Incarcerated ovarian hernia in the umbilicus
© Springer-Verlag 2007
Received: 29 September 2006
Accepted: 5 April 2007
Published: 11 May 2007
This case regards a morbidly obese lady presenting with a massive ovarian tumour herniating through the umbilicus. Six months previously she had suffered from a life-threatening pulmonary embolus requiring supportive ventilation at the same hospital. Herniation of the ovary directly into the umbilicus is very rare and here we provide pictoral evidence and advice regarding the management of this patient.
A 55-year-old post-menopausal Maori lady was admitted under the surgeons with a 7-day history of tenderness and redness in her umbilicus, with worsening abdominal pain, lethargy and urine retention. Six months previously, she had been on the intensive care unit at the same hospital with near-fatal massive pulmonary and right ventricular emboli, which were treated with streptokinase infusion and significant respiratory support. Abdominal examination at the time was reported as “nothing abnormal”.
Tumour markers were elevated, with a CA125 of 224 kU/l, haemoglobin of 7.03 mmol/l but otherwise normal renal and liver function tests. Chest X-ray did not reveal any extraperitoneal masses, and abdominal CT scan showed a 41 cm × 33 cm mass, consisting of mainly fat but also some calcified areas and septae.
Following anaesthetic review and an informed discussion regarding the significant risks associated with surgery, the patient was booked for midline laparotomy. The midline incision site was marked preoperatively (Fig. 1).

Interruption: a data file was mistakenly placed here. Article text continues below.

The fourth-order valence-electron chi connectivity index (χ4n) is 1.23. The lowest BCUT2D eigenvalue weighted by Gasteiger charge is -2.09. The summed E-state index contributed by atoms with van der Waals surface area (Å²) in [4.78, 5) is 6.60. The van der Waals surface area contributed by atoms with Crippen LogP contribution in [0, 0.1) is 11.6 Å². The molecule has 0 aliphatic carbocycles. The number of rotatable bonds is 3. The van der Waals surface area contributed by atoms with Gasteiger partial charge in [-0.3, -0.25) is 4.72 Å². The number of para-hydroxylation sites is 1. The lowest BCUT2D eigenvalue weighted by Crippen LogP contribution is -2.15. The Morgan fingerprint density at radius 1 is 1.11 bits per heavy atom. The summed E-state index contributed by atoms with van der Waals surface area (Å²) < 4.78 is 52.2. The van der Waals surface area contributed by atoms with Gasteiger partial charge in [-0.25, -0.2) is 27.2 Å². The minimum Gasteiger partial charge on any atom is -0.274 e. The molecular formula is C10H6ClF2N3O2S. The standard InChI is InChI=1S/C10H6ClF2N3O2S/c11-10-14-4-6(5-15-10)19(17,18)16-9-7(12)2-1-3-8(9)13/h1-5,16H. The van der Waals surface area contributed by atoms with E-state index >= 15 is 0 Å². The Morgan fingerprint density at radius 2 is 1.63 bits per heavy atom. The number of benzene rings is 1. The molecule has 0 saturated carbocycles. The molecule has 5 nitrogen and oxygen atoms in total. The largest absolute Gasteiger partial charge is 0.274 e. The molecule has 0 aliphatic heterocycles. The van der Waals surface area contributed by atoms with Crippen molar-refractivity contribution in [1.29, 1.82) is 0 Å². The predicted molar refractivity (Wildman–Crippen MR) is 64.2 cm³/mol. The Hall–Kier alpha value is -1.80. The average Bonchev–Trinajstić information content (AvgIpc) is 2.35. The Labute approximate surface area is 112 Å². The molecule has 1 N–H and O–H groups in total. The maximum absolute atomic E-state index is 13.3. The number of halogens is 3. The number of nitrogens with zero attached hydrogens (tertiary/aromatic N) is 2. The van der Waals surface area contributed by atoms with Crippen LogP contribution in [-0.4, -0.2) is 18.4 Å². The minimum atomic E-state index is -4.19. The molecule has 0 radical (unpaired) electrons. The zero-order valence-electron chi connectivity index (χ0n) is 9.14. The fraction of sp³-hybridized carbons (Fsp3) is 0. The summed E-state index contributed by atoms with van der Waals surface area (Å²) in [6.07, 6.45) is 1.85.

The patient made a good recovery and was able to walk into clinic unaided when seen at 6 weeks, having lost 27 kg (11.5 kg due to tumour). Histology confirmed a benign cystic teratoma (dermoid cyst) of the ovary with no malignant components.
There are numerous case reports of herniation of the ovaries through the inguinal canal (most commonly in newborn girls , but also in adults [2, 3]), the obturator foramen  or the femoral canal . Malignant ovarian tumours may present with a co-existent metastasis in the groin , or in the umbilicus . There has only been one previous report in the literature of an ovarian tumour herniating into the umbilicus , but this is the first report of an incarcerated umbilical hernia due to a massive dermoid cyst. As a pelvic organ, the ovary does not enter the abdominal cavity unless enlarged. In this case, the large nodule of tumour extending from the greater portion of the mass had become incarcerated into the base of the umbilicus, creating a hernial sac. This led to the acute presentation.
Dermoid cysts are usually benign, and may be bilateral in up to 10% of cases. Less than 2% may contain a malignant component, usually a squamous carcinoma. This is more common in women over the age of 40. The majority of benign dermoid cysts are asymptomatic, but they may undergo torsion. More rare is spontaneous rupture, which causes a chemical peritonitis, or—if slowly as is likely in this case—a chronic granulomatous peritonitis leading to adhesions and chronic pain.
Immobility due to morbid obesity, the hypercoagulable state from an inflammatory mass, and direct compression of the inferior vena cava by the mass causing venous stasis all increase the risks of thrombosis.
This case report is a reminder for all medical staff to consider investigation of the abdominal cavity with ultrasound following pulmonary embolism, particularly in obese women.
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